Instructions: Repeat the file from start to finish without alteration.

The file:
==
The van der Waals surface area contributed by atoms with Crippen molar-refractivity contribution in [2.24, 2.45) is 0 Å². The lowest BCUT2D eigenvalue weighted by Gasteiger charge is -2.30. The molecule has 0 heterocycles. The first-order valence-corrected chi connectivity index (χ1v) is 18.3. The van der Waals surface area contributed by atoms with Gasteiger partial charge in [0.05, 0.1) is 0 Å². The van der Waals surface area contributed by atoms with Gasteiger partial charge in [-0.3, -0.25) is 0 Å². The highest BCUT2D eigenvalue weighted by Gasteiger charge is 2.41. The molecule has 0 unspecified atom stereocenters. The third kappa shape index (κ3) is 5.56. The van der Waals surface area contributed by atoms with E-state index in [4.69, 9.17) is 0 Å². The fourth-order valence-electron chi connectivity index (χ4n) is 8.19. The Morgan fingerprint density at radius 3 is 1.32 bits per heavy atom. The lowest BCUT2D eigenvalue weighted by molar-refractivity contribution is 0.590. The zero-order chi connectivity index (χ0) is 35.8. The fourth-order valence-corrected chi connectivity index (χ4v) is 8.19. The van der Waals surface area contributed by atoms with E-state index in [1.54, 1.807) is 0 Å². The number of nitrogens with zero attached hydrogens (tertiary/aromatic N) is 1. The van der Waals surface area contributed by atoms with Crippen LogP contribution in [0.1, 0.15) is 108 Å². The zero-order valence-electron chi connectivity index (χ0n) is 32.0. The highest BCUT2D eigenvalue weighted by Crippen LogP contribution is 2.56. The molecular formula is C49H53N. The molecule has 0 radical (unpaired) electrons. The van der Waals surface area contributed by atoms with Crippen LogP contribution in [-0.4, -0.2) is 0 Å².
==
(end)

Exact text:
The van der Waals surface area contributed by atoms with Crippen molar-refractivity contribution in [2.24, 2.45) is 0 Å². The lowest BCUT2D eigenvalue weighted by Gasteiger charge is -2.30. The molecule has 0 heterocycles. The first-order valence-corrected chi connectivity index (χ1v) is 18.3. The van der Waals surface area contributed by atoms with Gasteiger partial charge in [0.05, 0.1) is 0 Å². The van der Waals surface area contributed by atoms with Gasteiger partial charge in [-0.3, -0.25) is 0 Å². The highest BCUT2D eigenvalue weighted by Gasteiger charge is 2.41. The molecule has 0 unspecified atom stereocenters. The third kappa shape index (κ3) is 5.56. The van der Waals surface area contributed by atoms with E-state index in [4.69, 9.17) is 0 Å². The fourth-order valence-electron chi connectivity index (χ4n) is 8.19. The Morgan fingerprint density at radius 3 is 1.32 bits per heavy atom. The lowest BCUT2D eigenvalue weighted by molar-refractivity contribution is 0.590. The zero-order chi connectivity index (χ0) is 35.8. The fourth-order valence-corrected chi connectivity index (χ4v) is 8.19. The van der Waals surface area contributed by atoms with E-state index in [1.54, 1.807) is 0 Å². The number of nitrogens with zero attached hydrogens (tertiary/aromatic N) is 1. The van der Waals surface area contributed by atoms with Crippen LogP contribution in [0.1, 0.15) is 108 Å². The zero-order valence-electron chi connectivity index (χ0n) is 32.0. The highest BCUT2D eigenvalue weighted by Crippen LogP contribution is 2.56. The molecular formula is C49H53N. The molecule has 0 radical (unpaired) electrons. The van der Waals surface area contributed by atoms with Crippen LogP contribution in [-0.4, -0.2) is 0 Å².